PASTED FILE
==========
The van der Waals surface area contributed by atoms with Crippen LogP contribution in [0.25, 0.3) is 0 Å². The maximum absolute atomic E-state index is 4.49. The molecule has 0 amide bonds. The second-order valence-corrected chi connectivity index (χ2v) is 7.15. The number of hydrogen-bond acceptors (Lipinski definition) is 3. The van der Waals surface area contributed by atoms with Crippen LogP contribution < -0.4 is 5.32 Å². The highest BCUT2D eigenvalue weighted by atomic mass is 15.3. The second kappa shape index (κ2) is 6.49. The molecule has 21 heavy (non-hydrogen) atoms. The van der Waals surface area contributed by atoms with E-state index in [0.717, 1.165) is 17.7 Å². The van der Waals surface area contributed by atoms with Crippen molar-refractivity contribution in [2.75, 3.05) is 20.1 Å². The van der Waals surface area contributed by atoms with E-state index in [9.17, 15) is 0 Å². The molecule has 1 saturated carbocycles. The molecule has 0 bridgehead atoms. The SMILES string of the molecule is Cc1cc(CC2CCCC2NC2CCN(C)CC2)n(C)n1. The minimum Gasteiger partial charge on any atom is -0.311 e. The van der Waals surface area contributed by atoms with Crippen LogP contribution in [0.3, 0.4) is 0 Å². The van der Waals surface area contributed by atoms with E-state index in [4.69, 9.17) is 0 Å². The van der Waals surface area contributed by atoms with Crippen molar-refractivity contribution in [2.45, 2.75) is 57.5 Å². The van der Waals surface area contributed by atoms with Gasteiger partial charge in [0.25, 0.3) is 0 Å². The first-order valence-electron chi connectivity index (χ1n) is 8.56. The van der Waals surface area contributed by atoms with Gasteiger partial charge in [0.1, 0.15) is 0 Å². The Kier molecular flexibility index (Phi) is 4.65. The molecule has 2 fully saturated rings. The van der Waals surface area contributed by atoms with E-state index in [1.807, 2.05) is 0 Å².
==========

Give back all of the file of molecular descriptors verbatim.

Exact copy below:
The van der Waals surface area contributed by atoms with Crippen LogP contribution in [0.25, 0.3) is 0 Å². The maximum absolute atomic E-state index is 4.49. The molecule has 0 amide bonds. The second-order valence-corrected chi connectivity index (χ2v) is 7.15. The number of hydrogen-bond acceptors (Lipinski definition) is 3. The van der Waals surface area contributed by atoms with Crippen LogP contribution < -0.4 is 5.32 Å². The highest BCUT2D eigenvalue weighted by atomic mass is 15.3. The second kappa shape index (κ2) is 6.49. The molecule has 21 heavy (non-hydrogen) atoms. The van der Waals surface area contributed by atoms with E-state index in [0.717, 1.165) is 17.7 Å². The van der Waals surface area contributed by atoms with Crippen molar-refractivity contribution in [2.75, 3.05) is 20.1 Å². The van der Waals surface area contributed by atoms with E-state index in [9.17, 15) is 0 Å². The molecule has 1 saturated carbocycles. The molecule has 0 bridgehead atoms. The SMILES string of the molecule is Cc1cc(CC2CCCC2NC2CCN(C)CC2)n(C)n1. The minimum Gasteiger partial charge on any atom is -0.311 e. The van der Waals surface area contributed by atoms with Crippen LogP contribution in [0.3, 0.4) is 0 Å². The van der Waals surface area contributed by atoms with E-state index in [4.69, 9.17) is 0 Å². The van der Waals surface area contributed by atoms with Crippen molar-refractivity contribution in [2.45, 2.75) is 57.5 Å². The van der Waals surface area contributed by atoms with Gasteiger partial charge in [0.25, 0.3) is 0 Å². The first-order valence-electron chi connectivity index (χ1n) is 8.56. The van der Waals surface area contributed by atoms with Gasteiger partial charge in [0.1, 0.15) is 0 Å². The Kier molecular flexibility index (Phi) is 4.65. The molecule has 2 fully saturated rings. The van der Waals surface area contributed by atoms with E-state index in [1.807, 2.05) is 0 Å².